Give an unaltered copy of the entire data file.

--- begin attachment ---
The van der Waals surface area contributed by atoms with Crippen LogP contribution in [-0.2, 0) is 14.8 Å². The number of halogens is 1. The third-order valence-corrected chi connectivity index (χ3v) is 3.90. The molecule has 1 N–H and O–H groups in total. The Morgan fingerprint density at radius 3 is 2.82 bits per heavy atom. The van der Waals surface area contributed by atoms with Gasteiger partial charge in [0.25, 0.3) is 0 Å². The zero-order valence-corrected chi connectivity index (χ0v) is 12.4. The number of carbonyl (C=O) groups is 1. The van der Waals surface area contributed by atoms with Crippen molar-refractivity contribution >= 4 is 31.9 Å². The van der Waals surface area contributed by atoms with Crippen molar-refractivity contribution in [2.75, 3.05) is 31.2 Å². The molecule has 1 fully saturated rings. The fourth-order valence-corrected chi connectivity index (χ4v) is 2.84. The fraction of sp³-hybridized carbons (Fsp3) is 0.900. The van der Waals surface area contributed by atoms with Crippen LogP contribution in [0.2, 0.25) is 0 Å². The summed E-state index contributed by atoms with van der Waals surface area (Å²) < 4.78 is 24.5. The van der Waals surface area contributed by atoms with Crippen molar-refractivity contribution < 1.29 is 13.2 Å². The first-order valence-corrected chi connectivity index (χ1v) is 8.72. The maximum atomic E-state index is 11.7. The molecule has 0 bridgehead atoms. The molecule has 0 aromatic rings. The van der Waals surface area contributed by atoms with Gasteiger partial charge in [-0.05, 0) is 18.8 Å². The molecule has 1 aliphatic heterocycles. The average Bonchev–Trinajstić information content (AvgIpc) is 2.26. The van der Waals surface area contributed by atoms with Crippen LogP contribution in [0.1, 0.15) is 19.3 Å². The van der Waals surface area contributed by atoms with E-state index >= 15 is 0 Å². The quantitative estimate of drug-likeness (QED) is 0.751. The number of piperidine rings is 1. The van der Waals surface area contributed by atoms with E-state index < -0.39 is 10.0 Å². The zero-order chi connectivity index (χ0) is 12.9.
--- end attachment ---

The van der Waals surface area contributed by atoms with Crippen LogP contribution in [-0.2, 0) is 14.8 Å². The number of halogens is 1. The third-order valence-corrected chi connectivity index (χ3v) is 3.90. The molecule has 1 N–H and O–H groups in total. The Morgan fingerprint density at radius 3 is 2.82 bits per heavy atom. The van der Waals surface area contributed by atoms with Gasteiger partial charge in [0.25, 0.3) is 0 Å². The zero-order valence-corrected chi connectivity index (χ0v) is 12.4. The number of carbonyl (C=O) groups is 1. The van der Waals surface area contributed by atoms with Crippen molar-refractivity contribution >= 4 is 31.9 Å². The van der Waals surface area contributed by atoms with Crippen molar-refractivity contribution in [2.75, 3.05) is 31.2 Å². The molecule has 1 fully saturated rings. The fourth-order valence-corrected chi connectivity index (χ4v) is 2.84. The fraction of sp³-hybridized carbons (Fsp3) is 0.900. The van der Waals surface area contributed by atoms with Crippen LogP contribution in [0.2, 0.25) is 0 Å². The summed E-state index contributed by atoms with van der Waals surface area (Å²) < 4.78 is 24.5. The van der Waals surface area contributed by atoms with Crippen molar-refractivity contribution < 1.29 is 13.2 Å². The first-order valence-corrected chi connectivity index (χ1v) is 8.72. The maximum atomic E-state index is 11.7. The molecule has 0 bridgehead atoms. The molecule has 0 aromatic rings. The van der Waals surface area contributed by atoms with Gasteiger partial charge in [-0.05, 0) is 18.8 Å². The molecule has 1 aliphatic heterocycles. The average Bonchev–Trinajstić information content (AvgIpc) is 2.26. The van der Waals surface area contributed by atoms with Crippen LogP contribution in [0.1, 0.15) is 19.3 Å². The van der Waals surface area contributed by atoms with E-state index >= 15 is 0 Å². The quantitative estimate of drug-likeness (QED) is 0.751. The number of piperidine rings is 1. The van der Waals surface area contributed by atoms with E-state index < -0.39 is 10.0 Å². The zero-order chi connectivity index (χ0) is 12.9.